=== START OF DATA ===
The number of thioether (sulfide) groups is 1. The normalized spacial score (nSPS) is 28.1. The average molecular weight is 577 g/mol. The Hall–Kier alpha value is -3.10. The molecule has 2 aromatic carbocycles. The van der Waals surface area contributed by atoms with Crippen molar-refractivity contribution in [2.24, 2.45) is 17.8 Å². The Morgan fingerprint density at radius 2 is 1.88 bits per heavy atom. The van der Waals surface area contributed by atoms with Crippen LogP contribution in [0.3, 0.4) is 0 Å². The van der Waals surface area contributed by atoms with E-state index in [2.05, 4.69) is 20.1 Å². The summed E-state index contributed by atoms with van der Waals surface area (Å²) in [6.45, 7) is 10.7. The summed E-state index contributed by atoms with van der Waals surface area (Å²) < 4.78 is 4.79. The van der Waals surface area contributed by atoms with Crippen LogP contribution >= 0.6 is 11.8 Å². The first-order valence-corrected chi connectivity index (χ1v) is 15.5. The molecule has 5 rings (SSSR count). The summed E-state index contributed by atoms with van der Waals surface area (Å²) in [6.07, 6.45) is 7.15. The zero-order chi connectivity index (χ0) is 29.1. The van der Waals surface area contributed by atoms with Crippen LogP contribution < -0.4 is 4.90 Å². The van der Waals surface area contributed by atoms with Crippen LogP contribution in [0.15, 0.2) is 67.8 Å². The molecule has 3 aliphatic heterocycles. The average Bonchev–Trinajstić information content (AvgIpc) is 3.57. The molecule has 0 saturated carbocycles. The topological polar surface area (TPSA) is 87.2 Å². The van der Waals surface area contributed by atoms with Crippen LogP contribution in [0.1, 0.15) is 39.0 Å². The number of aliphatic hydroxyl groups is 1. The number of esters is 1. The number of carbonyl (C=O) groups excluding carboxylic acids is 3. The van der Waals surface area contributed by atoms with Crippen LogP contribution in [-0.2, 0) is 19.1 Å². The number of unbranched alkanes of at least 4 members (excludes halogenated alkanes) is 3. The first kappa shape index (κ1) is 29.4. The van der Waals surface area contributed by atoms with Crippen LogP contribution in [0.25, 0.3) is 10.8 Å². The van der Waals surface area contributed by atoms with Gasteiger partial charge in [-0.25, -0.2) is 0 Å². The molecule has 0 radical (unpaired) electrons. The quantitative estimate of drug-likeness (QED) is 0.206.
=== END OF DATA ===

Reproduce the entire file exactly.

The number of thioether (sulfide) groups is 1. The normalized spacial score (nSPS) is 28.1. The average molecular weight is 577 g/mol. The Hall–Kier alpha value is -3.10. The molecule has 2 aromatic carbocycles. The van der Waals surface area contributed by atoms with Crippen molar-refractivity contribution in [2.24, 2.45) is 17.8 Å². The Morgan fingerprint density at radius 2 is 1.88 bits per heavy atom. The van der Waals surface area contributed by atoms with Crippen LogP contribution in [0.3, 0.4) is 0 Å². The van der Waals surface area contributed by atoms with E-state index in [2.05, 4.69) is 20.1 Å². The summed E-state index contributed by atoms with van der Waals surface area (Å²) in [6.45, 7) is 10.7. The summed E-state index contributed by atoms with van der Waals surface area (Å²) < 4.78 is 4.79. The van der Waals surface area contributed by atoms with Crippen LogP contribution >= 0.6 is 11.8 Å². The first-order valence-corrected chi connectivity index (χ1v) is 15.5. The molecule has 5 rings (SSSR count). The summed E-state index contributed by atoms with van der Waals surface area (Å²) in [6.07, 6.45) is 7.15. The zero-order chi connectivity index (χ0) is 29.1. The van der Waals surface area contributed by atoms with Crippen LogP contribution < -0.4 is 4.90 Å². The van der Waals surface area contributed by atoms with Crippen LogP contribution in [0.15, 0.2) is 67.8 Å². The molecule has 3 aliphatic heterocycles. The average Bonchev–Trinajstić information content (AvgIpc) is 3.57. The molecule has 0 saturated carbocycles. The topological polar surface area (TPSA) is 87.2 Å². The van der Waals surface area contributed by atoms with Crippen LogP contribution in [0.1, 0.15) is 39.0 Å². The number of aliphatic hydroxyl groups is 1. The number of esters is 1. The number of carbonyl (C=O) groups excluding carboxylic acids is 3. The van der Waals surface area contributed by atoms with Crippen LogP contribution in [-0.2, 0) is 19.1 Å². The number of unbranched alkanes of at least 4 members (excludes halogenated alkanes) is 3. The first kappa shape index (κ1) is 29.4. The van der Waals surface area contributed by atoms with Crippen LogP contribution in [0.25, 0.3) is 10.8 Å². The van der Waals surface area contributed by atoms with Gasteiger partial charge in [-0.25, -0.2) is 0 Å². The molecule has 0 radical (unpaired) electrons. The quantitative estimate of drug-likeness (QED) is 0.206.